Membran/Riff City Records [Release date 11.03.13 ]
Listening to ‘Rockville’ you can’t help thinking “how on earth did the band remain nearly men” in the late-1980s in spite of a dedicated following and when AOR was “king”? And then you think “are they going to demand wider attention in the Millennium?”
I have to be honest: I really warmed to this band on their “return” and I particularly enjoyed ‘Wildside’, a little bit unexpected but a monumental riff-driven groove. For me, they’ve not really topped that since although they continue to produce solid music, starting with the album ‘Metropolis’ which even brought them back to daytime radio playlists.
Anyone looking for anything other than prime-time FM c.1986 should look away. What the band have done is build on their 2007 comeback and produced an album that could have been made back in the heyday. This will no doubt please their hardcore fans but I am not sure it will please anyone else.
Perhaps I’ve missed the point. With the band financing this project via Pledge Music you could say that all bands need to do now is to literally play to a captive audience who are prepared to invest directly. I am not sure this is healthy though in terms of broadening a fanbase or stretching the envelope in terms of the music. Bands could end up producing safe, comfortable albums for safe, comfortable audiences.
‘Tough Love’ and ‘Wake Up The World’ typify the band’s approach, catchy tunes that will sound good on radio but they are terribly dated. Ditto ‘Only Foolin’ the early single which demonstrates the band at their most soulful. A couple of other songs do remain standouts: ‘Story Of My Life’ (with Overland at his passionate best) and ‘High Cost Of Loving’, albeit in a late-eighties cocoon.
FM have always veered toward the soulful end of the melodic/AOR spectrum, spearheaded by Steve Overland’s classy vocals but I would have preferred a lot more darkness in the mix and some rock “edge”. It isn’t here, except for just one track – the excellent ‘Crosstown Train’.
The whole thing is a tad predictable, even the guitar solos (although always elegantly executed); perhaps it was the sheer novelty of the last album that enchanted but I think overall it was a much stronger offering.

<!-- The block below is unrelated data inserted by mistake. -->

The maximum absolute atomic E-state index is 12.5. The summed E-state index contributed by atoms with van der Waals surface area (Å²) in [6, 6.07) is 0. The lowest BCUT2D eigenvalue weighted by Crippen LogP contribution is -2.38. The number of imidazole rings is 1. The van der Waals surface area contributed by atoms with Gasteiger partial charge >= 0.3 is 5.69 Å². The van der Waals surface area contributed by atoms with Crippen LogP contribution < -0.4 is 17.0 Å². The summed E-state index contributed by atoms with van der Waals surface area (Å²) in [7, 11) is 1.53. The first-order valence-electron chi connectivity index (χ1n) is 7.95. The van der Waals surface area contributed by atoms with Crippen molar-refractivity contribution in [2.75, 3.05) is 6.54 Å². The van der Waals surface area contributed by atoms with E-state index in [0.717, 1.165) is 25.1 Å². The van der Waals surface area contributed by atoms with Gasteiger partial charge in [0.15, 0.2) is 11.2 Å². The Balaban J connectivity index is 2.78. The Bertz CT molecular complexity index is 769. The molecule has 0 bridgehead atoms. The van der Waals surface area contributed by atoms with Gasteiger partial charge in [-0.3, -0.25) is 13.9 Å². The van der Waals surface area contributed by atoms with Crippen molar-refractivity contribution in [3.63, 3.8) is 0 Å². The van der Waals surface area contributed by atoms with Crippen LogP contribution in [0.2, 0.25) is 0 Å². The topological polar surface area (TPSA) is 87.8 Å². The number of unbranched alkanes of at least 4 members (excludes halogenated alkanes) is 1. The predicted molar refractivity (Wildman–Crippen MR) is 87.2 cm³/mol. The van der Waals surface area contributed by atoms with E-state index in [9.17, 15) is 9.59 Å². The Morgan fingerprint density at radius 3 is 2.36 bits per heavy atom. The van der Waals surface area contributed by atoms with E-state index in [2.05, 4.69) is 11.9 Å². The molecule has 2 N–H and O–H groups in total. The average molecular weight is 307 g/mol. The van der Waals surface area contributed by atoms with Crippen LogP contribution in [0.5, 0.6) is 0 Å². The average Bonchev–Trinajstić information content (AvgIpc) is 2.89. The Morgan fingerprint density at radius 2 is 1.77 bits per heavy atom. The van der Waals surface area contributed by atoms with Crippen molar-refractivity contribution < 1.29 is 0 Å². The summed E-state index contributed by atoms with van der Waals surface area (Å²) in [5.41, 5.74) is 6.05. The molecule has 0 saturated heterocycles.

I am not privy to the extended version of the album that was sold via Pledge Music (and which will get a general release as ‘Rockville II’), so I can’t say whether the second album packaged with “Rockville” is a bit more risky. I hope so.
The reasons why FM never capitalised on the success of their debut album in 1986 have been well-trodden and have much to do with the prevailing musical currents of the day and not least industry foibles.
FM are a great band and a great bunch of guys, evidently revelling in their second coming, but there’s no idea from this album that they are in any way stretching themselves or reaching out to a younger audience. It’s like the car on the cover : solid and reliable in its day but not very sexy. ***1/2
P.S. FM always give value for money and Rockville II is neither an album of leftovers nor the ubiquitous “alternative” mixes. Starting with three songs that might have made the first cut, ‘Bad Addiction’ perhaps too much in Thunder territory for comfort.
The companion album should be an essential purchase if you haven’t already acquired it through the pre-sell deal. If it tends to play safe again, it does show that FM are a band of consistency and sheer quality.
The instrumental ‘Desolation Station’ which folds into ‘Runaway Train’ was perhaps a little heavy for the ear candied main offering, but it shows the band’s moodier side to great effect with excellent synth orchestration and of course another great Overland vocal performance.
The remaining tracks are joyous reminders of classic, radio-friendly AOR that although strictly belong to a more carefree age are effective nonetheless, including ‘Living For The Weekend’, ‘Forever And A Day’, ‘Paradise Highway’ and ‘Brother Take Me Home’ whilst ‘Last Chance Saloon’ sounds more like prime-time Eagles in ‘Lying Eyes’-mode, perhaps with a bit of Darren Wharton’s Dare thrown into the mix. ****
Most bands would be more than happy to release this as their “main” album. Taken in the round, a renascent band to be reckoned with and a great overall **** package.
Review by David Randall
David Randall presents ‘Assume The Position’ on Get Ready to ROCK! Radio every Sunday at 22:00 GMT.
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